The energy balance model simply says you have to expend more calories than you take in to lose weight. I think this is true to an extent. The carbohydrate insulin model says that reducing carbohydrates aids in weight loss or maintenance because reducing carbs in the diet makes a person more insulin sensitive which in turn prevents energy from being stored as fat. I also think this is true to an extent. Exercise will burn more calories for you throughout the day than if you did nothing at all and that could aid in weight loss and/or maintenance. I think this is true to an extent.

In my life I try to evaluate how my body reacts to certain foods. I exercise, not for weight loss, but for fitness. Diet and exercise combined serves my cause to maintain strength, flexibility, and balance as I get older. I’ll hit 55 this year and my fitness and weight goals are to simply stay around 165 lbs. to 175 lbs., be able to lift 90 lbs. to 100 lbs. in various exercises, be able to stand on one foot in various poses, and be able to touch the floor while bending forward. If I can continue this for the next 30 years I think my remaining years I can binge on Resse’s Peanut Butter Cups to my heart’s content.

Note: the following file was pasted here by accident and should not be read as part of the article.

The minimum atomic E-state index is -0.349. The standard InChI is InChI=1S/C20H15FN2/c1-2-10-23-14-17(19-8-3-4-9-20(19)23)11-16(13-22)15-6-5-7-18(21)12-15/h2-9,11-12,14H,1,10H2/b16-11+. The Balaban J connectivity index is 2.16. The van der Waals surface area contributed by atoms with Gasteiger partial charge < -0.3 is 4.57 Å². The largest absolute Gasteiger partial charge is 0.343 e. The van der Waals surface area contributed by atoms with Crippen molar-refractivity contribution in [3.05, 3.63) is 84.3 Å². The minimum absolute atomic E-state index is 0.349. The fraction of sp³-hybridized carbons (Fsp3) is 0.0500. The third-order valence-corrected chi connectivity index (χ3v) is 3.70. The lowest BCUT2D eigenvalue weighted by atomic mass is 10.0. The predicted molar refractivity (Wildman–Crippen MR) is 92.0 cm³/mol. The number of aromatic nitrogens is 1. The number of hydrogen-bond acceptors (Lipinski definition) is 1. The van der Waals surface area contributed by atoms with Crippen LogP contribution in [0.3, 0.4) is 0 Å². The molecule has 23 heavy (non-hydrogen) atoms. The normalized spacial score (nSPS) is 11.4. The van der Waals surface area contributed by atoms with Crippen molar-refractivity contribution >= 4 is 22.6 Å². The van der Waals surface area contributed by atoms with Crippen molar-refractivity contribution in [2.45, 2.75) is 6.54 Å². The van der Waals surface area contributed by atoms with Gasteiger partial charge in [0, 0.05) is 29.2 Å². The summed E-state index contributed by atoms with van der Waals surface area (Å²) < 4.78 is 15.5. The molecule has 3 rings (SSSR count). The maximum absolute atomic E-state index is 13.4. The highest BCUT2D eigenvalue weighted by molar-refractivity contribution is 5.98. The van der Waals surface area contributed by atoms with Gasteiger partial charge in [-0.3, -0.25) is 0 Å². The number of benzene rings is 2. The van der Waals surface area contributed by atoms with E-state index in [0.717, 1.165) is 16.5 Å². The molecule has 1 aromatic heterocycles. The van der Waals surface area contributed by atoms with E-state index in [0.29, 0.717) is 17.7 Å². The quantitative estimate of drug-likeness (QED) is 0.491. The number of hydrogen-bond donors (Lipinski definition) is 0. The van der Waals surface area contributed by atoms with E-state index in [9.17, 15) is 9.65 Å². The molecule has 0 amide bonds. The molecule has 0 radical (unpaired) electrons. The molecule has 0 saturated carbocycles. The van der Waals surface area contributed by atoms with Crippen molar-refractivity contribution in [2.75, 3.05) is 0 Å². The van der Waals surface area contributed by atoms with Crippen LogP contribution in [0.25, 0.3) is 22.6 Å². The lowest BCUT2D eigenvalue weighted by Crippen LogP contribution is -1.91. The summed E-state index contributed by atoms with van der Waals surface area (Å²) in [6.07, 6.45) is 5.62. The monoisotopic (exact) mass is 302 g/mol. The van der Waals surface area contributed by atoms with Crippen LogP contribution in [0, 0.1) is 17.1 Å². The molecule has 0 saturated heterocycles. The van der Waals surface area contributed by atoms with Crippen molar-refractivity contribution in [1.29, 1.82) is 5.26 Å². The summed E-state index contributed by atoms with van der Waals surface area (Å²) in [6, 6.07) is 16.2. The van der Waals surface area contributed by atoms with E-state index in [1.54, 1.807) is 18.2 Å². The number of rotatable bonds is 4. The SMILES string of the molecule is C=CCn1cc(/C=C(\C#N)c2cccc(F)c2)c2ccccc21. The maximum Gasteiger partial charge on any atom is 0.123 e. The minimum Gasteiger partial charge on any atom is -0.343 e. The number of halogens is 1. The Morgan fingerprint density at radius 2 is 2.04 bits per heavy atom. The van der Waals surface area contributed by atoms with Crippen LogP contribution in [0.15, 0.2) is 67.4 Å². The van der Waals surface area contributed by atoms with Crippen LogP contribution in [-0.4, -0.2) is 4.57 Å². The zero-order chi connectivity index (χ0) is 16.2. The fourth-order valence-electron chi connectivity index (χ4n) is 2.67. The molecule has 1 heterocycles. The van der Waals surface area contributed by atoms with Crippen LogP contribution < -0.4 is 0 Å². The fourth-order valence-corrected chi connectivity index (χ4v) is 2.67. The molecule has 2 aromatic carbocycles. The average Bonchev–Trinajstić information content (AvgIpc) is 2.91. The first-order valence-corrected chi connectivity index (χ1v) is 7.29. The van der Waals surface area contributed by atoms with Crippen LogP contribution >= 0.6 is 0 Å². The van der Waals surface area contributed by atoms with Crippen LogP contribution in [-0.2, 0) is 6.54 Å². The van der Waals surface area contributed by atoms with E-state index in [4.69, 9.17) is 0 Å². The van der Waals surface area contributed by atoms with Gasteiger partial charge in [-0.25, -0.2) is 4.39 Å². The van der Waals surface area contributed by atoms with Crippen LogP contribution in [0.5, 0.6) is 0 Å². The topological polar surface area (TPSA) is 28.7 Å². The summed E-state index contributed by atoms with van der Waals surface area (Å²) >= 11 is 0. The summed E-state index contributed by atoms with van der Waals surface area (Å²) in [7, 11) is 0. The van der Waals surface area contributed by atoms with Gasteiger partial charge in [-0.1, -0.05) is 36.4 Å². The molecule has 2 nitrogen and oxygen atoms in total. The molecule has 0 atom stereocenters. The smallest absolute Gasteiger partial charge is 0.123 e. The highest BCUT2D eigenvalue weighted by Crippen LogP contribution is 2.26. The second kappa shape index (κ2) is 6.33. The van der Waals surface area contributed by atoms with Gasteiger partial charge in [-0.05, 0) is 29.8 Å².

It’s Never Too Late for Older Adults to Lose Weight

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By Jennifer Scott of spiritfinder.org

You’re not as young as you once were, but that’s no reason to resign yourself to a life stuck on the couch. Sedentary lifestyles have been proven to negatively impact a person’s overall health, and can even bring on obesity and other health complications. Instead of believing you are too old to lose weight, make the choice to change your current situation and get back to feeling good about yourself. Here is some advice from Keto Kooking for losing weight and wellness.

Start Small

Beginning is always the hardest part of losing weight. You want results fast and are just ready to get this “diet thing” over with so you can go back to feeling good about yourself, but results don’t come easy. According to ZenBusiness, when you go too hard and fast, you run the risk of back to your old habits.